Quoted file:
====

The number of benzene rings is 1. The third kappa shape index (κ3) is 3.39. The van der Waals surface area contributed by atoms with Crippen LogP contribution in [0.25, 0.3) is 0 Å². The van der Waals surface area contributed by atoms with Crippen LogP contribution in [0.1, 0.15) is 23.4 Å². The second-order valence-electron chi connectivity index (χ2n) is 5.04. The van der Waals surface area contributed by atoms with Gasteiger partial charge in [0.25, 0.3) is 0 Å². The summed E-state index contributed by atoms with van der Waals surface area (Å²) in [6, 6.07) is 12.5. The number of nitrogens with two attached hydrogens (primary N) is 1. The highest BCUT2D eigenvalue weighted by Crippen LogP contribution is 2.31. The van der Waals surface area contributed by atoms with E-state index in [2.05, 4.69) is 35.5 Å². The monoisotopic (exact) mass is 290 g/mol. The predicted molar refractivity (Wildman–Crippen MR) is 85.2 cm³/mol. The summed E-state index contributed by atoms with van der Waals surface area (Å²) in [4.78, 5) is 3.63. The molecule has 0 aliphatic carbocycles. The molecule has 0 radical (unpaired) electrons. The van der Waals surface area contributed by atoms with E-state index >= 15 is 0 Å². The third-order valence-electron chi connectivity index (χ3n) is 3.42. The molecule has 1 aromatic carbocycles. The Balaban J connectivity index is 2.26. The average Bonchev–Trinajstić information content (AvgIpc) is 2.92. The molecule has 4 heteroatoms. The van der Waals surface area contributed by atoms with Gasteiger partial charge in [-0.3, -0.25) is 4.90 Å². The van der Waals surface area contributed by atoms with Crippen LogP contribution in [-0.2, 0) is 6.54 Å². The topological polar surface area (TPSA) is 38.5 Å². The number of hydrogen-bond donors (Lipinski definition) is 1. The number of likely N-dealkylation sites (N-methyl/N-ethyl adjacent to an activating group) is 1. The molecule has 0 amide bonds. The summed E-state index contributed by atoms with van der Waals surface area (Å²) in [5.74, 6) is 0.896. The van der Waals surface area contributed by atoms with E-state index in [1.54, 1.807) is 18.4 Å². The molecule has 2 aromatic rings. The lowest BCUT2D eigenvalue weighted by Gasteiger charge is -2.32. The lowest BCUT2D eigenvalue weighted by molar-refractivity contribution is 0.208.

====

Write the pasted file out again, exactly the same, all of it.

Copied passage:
The number of benzene rings is 1. The third kappa shape index (κ3) is 3.39. The van der Waals surface area contributed by atoms with Crippen LogP contribution in [0.25, 0.3) is 0 Å². The van der Waals surface area contributed by atoms with Crippen LogP contribution in [0.1, 0.15) is 23.4 Å². The second-order valence-electron chi connectivity index (χ2n) is 5.04. The van der Waals surface area contributed by atoms with Gasteiger partial charge in [0.25, 0.3) is 0 Å². The summed E-state index contributed by atoms with van der Waals surface area (Å²) in [6, 6.07) is 12.5. The number of nitrogens with two attached hydrogens (primary N) is 1. The highest BCUT2D eigenvalue weighted by Crippen LogP contribution is 2.31. The van der Waals surface area contributed by atoms with E-state index in [2.05, 4.69) is 35.5 Å². The monoisotopic (exact) mass is 290 g/mol. The predicted molar refractivity (Wildman–Crippen MR) is 85.2 cm³/mol. The summed E-state index contributed by atoms with van der Waals surface area (Å²) in [4.78, 5) is 3.63. The molecule has 0 aliphatic carbocycles. The molecule has 0 radical (unpaired) electrons. The van der Waals surface area contributed by atoms with E-state index >= 15 is 0 Å². The third-order valence-electron chi connectivity index (χ3n) is 3.42. The molecule has 1 aromatic carbocycles. The Balaban J connectivity index is 2.26. The average Bonchev–Trinajstić information content (AvgIpc) is 2.92. The molecule has 4 heteroatoms. The van der Waals surface area contributed by atoms with Gasteiger partial charge in [-0.3, -0.25) is 4.90 Å². The van der Waals surface area contributed by atoms with Crippen LogP contribution in [-0.2, 0) is 6.54 Å². The topological polar surface area (TPSA) is 38.5 Å². The number of hydrogen-bond donors (Lipinski definition) is 1. The number of likely N-dealkylation sites (N-methyl/N-ethyl adjacent to an activating group) is 1. The molecule has 0 amide bonds. The summed E-state index contributed by atoms with van der Waals surface area (Å²) in [5.74, 6) is 0.896. The van der Waals surface area contributed by atoms with E-state index in [1.54, 1.807) is 18.4 Å². The molecule has 2 aromatic rings. The lowest BCUT2D eigenvalue weighted by Gasteiger charge is -2.32. The lowest BCUT2D eigenvalue weighted by molar-refractivity contribution is 0.208.